Financial Accounting Blog

Thursday, November 06, 2003

The following Internal GE Article provides advice on Cash Flow for personal finance and for large corporations such as General Electric.

GE has 13 businesses that together generated more than $15 billion of cash in 2002 (excluding progress collections). Each of them has “paychecks” coming in and bills going out. "The ability to predict your cash on hand over a period of time, or cash flow, is vital to your personal finances and critical for the health of a multi-billion dollar organization."
Cash flow measures how much cash the company will have at its disposal at any given time after it pays expenses such as payrolls, bills, property taxes and supplier invoices. Items such as inventory, accounts receivable and property may be converted to cash at some point, but it takes cash on hand to pay suppliers, pay the rent, and meet the payroll. A positive cash flow (when cash coming into the business is more than the cash going out) is critical for the long-term vitality of any organization because it fuels growth through investments in new products and technologies, R&D and acquisitions.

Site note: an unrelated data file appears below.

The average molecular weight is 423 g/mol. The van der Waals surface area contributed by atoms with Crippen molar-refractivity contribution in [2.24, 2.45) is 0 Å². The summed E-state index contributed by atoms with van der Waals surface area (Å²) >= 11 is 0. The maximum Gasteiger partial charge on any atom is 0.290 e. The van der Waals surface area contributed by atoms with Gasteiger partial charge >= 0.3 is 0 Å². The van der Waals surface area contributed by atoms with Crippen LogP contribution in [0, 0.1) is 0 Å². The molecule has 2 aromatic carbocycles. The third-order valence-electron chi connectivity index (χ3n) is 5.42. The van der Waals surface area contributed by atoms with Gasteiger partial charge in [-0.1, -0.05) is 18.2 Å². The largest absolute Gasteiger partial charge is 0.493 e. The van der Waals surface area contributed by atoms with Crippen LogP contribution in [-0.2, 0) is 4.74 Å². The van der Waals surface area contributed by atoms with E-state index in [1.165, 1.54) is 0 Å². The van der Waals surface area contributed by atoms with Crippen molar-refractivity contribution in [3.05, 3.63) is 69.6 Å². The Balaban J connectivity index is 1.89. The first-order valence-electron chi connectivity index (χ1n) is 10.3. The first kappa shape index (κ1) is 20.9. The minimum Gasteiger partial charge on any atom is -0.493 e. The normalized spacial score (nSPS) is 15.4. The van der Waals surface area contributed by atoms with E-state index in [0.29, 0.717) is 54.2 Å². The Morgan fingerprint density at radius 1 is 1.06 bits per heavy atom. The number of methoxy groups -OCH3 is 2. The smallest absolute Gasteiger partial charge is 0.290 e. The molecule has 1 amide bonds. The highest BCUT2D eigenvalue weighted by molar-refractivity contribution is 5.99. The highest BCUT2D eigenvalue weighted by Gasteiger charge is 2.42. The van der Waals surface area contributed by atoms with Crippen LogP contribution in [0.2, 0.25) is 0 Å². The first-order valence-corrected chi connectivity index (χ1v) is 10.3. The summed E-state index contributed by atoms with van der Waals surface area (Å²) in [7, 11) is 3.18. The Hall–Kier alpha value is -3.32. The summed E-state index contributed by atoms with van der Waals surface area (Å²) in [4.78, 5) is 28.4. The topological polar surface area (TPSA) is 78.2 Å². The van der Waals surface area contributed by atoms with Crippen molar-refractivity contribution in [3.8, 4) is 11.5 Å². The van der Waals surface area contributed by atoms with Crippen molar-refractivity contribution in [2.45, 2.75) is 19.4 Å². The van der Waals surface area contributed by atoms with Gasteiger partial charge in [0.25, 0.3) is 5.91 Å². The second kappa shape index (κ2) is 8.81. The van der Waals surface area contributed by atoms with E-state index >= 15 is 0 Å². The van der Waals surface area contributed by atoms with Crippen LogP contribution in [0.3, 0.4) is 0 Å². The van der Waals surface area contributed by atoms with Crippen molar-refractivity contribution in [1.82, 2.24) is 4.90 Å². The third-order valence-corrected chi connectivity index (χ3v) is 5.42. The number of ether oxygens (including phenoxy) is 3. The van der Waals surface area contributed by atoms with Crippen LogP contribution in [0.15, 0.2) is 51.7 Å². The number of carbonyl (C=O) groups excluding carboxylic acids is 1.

According to Jeff Immelt, “cash allows for investment and value creation today…and tomorrow. Without cash, [GE] would be missing out on opportunities to grow and to fund our strategic growth initiatives, such as acquisitions and research & development investment.” Jeff adds that cash is sign of a vibrant, strong company; an attribute that many investors consider to be almost as important as earnings per share.

Through focus on higher Returns on Total Capital (ROTC) and reduced inventories, cash flow can grow and allow the company to further expand technology investments to come up with the next great idea in products and services.

Joseph Thodiyil